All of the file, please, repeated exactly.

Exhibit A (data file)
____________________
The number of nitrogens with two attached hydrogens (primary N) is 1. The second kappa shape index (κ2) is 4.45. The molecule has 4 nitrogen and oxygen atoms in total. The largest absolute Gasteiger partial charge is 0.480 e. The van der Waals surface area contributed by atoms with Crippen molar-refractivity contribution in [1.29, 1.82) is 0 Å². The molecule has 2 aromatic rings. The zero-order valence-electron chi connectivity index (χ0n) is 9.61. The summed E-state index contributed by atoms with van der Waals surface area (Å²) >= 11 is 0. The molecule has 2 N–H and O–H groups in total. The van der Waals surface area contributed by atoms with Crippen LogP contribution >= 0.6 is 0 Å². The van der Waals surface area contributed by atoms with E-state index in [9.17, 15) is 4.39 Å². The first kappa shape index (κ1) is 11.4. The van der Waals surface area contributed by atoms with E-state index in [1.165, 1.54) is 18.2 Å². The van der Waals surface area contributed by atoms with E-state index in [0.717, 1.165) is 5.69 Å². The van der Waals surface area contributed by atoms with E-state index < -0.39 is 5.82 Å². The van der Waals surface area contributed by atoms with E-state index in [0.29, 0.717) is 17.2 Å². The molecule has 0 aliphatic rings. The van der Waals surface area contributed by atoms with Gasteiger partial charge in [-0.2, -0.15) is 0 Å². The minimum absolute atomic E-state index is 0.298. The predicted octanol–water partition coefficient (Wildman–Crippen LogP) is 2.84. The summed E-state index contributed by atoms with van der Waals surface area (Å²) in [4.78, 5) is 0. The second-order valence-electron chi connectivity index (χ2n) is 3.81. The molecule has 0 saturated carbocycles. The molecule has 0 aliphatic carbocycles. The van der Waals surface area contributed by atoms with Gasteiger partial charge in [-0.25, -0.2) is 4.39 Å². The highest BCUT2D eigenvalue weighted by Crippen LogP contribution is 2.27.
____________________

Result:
The number of nitrogens with two attached hydrogens (primary N) is 1. The second kappa shape index (κ2) is 4.45. The molecule has 4 nitrogen and oxygen atoms in total. The largest absolute Gasteiger partial charge is 0.480 e. The van der Waals surface area contributed by atoms with Crippen molar-refractivity contribution in [1.29, 1.82) is 0 Å². The molecule has 2 aromatic rings. The zero-order valence-electron chi connectivity index (χ0n) is 9.61. The summed E-state index contributed by atoms with van der Waals surface area (Å²) >= 11 is 0. The molecule has 2 N–H and O–H groups in total. The van der Waals surface area contributed by atoms with Crippen LogP contribution >= 0.6 is 0 Å². The van der Waals surface area contributed by atoms with E-state index in [9.17, 15) is 4.39 Å². The first kappa shape index (κ1) is 11.4. The van der Waals surface area contributed by atoms with E-state index in [1.165, 1.54) is 18.2 Å². The van der Waals surface area contributed by atoms with E-state index in [0.717, 1.165) is 5.69 Å². The van der Waals surface area contributed by atoms with E-state index < -0.39 is 5.82 Å². The van der Waals surface area contributed by atoms with E-state index in [0.29, 0.717) is 17.2 Å². The molecule has 0 aliphatic rings. The van der Waals surface area contributed by atoms with Gasteiger partial charge in [-0.2, -0.15) is 0 Å². The minimum absolute atomic E-state index is 0.298. The predicted octanol–water partition coefficient (Wildman–Crippen LogP) is 2.84. The summed E-state index contributed by atoms with van der Waals surface area (Å²) in [4.78, 5) is 0. The second-order valence-electron chi connectivity index (χ2n) is 3.81. The molecule has 0 saturated carbocycles. The molecule has 0 aliphatic carbocycles. The van der Waals surface area contributed by atoms with Gasteiger partial charge in [-0.25, -0.2) is 4.39 Å². The highest BCUT2D eigenvalue weighted by Crippen LogP contribution is 2.27.